Use current clear photography under saddle and in hand – if you do not have any great photography, ask a friend on a sunny day to take some especially if you are at an event. Ensure that buyers can clearly distinguish the horses markings and conformation in the photos – so make sure the horse is not in a muddy field covered by a rug or 100 metres away in a blur!
Be clear and concise but ensure you are providing the buyer with as much relevant information as possible. No buyer wants a diatribe of the horses full nutritional history however it is important to detail what the horse has done in terms of competing especially winnings, what the horse is talented at, any vices and of course relevant medical history. Be open and honest, ensure your description explains away most questions a buyer might have.
An example of a particularly poor ad received recently was as follows :
‘For sale good allrounder – 4 years old, has hunted 3 seasons. Soft nose. POA’
This ad clearly is factually incorrect and does not provide the buyer with much information. It is important to include all the basics, height, sex, pedigree if know and of course what it has actually done or has the potential to do. Detail is good, waffle is not!
We would advise always putting a price to avoid time wasters – you may get more enquiries with a POA however many people will just be nosey so be honest and highlight how much you want.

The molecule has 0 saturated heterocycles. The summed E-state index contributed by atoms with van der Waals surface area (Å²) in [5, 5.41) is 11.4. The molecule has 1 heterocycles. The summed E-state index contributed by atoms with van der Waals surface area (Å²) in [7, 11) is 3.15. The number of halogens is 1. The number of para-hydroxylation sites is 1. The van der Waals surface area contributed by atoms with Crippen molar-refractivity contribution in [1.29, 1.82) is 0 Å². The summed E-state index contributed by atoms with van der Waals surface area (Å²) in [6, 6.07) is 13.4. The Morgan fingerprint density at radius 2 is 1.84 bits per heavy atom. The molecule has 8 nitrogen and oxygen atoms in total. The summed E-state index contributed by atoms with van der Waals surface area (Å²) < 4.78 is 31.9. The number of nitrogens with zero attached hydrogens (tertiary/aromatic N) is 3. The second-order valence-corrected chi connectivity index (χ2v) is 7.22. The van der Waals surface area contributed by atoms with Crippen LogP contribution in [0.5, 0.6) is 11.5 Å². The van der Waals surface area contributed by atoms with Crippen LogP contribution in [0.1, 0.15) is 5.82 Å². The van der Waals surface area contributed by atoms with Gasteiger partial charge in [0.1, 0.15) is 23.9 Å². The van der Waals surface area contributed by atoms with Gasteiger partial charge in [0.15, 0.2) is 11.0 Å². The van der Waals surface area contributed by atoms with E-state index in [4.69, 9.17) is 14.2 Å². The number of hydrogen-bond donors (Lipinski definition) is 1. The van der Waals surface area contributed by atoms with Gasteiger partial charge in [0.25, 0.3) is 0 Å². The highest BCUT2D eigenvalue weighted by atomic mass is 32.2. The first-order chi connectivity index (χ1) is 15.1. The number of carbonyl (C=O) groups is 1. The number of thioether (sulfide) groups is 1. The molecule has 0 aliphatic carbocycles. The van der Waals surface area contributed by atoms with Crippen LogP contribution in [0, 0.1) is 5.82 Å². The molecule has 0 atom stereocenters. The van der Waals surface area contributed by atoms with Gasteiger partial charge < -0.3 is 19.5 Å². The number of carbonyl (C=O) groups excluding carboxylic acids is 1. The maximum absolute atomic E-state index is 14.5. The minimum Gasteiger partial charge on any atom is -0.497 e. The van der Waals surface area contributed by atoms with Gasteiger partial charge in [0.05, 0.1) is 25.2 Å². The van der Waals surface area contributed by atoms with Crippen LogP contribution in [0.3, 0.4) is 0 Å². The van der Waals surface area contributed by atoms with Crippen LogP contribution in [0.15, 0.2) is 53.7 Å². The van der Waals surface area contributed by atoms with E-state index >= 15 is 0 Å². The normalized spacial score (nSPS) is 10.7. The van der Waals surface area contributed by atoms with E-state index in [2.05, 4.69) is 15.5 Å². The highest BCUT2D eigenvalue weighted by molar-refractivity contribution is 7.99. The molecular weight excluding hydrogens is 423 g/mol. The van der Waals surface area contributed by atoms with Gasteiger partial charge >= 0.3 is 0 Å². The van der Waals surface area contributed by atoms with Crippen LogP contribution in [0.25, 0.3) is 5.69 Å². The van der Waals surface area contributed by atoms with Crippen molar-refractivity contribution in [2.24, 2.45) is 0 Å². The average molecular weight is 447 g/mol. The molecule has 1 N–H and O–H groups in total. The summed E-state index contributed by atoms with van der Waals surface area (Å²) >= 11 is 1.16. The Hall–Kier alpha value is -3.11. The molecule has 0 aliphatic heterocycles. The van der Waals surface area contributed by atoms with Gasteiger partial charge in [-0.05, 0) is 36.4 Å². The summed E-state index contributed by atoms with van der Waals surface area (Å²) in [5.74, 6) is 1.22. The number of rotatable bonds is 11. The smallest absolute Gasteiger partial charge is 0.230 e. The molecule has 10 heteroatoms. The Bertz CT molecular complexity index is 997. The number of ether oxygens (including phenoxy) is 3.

It is becoming increasingly important to include videos – these are a great way of showcasing a horses ability and also showing a horse in alternative environments eg. a show – if you can have someone video you, even if just on a phone.
Checking and updating
Like studying for your GCSE’s at school you are always told to leave five minutes at the end for checking, same rule applies for online advertising. Nothing looks worse on an ad than poor spelling and punctuation!
Check back on the listing regularly and keep it updated.
Use professional photographs without consent of photographer – water marked photos can be removed
Use old photo’s of the horse – especially if the horse is 18 and you have shown photographs of when it was 5!
Lie! Sounds obvious but if the buyer is sensible they will do their research. If the horse hasn’t jumped BE100, chances are if you have put that in your ad someone is bound to notice!
Be realistic with your price expectations, if you are unsure do some research on similar horses and their pricing. If you significantly over price your horse it is very unlikely to sell!
Using online advertising is a great way of show casing your horses for sale. Ultimately you can gage the success of your advertising by the number of genuine enquiries who actually try out the horse. The better your advert the better chances you are of selling your horse quickly and efficiently as well as reducing the number of time wasters!
Check out Horsezone.co.uk now and start selling your horses today.
Until Jan 1st 2015 you can list your first horse for free with the discount code BOTSWANA100% at the check out.
Horsezone.co.uk in association with Tattersalls Ltd Europe’s Leading Thoroughbred Auctioneers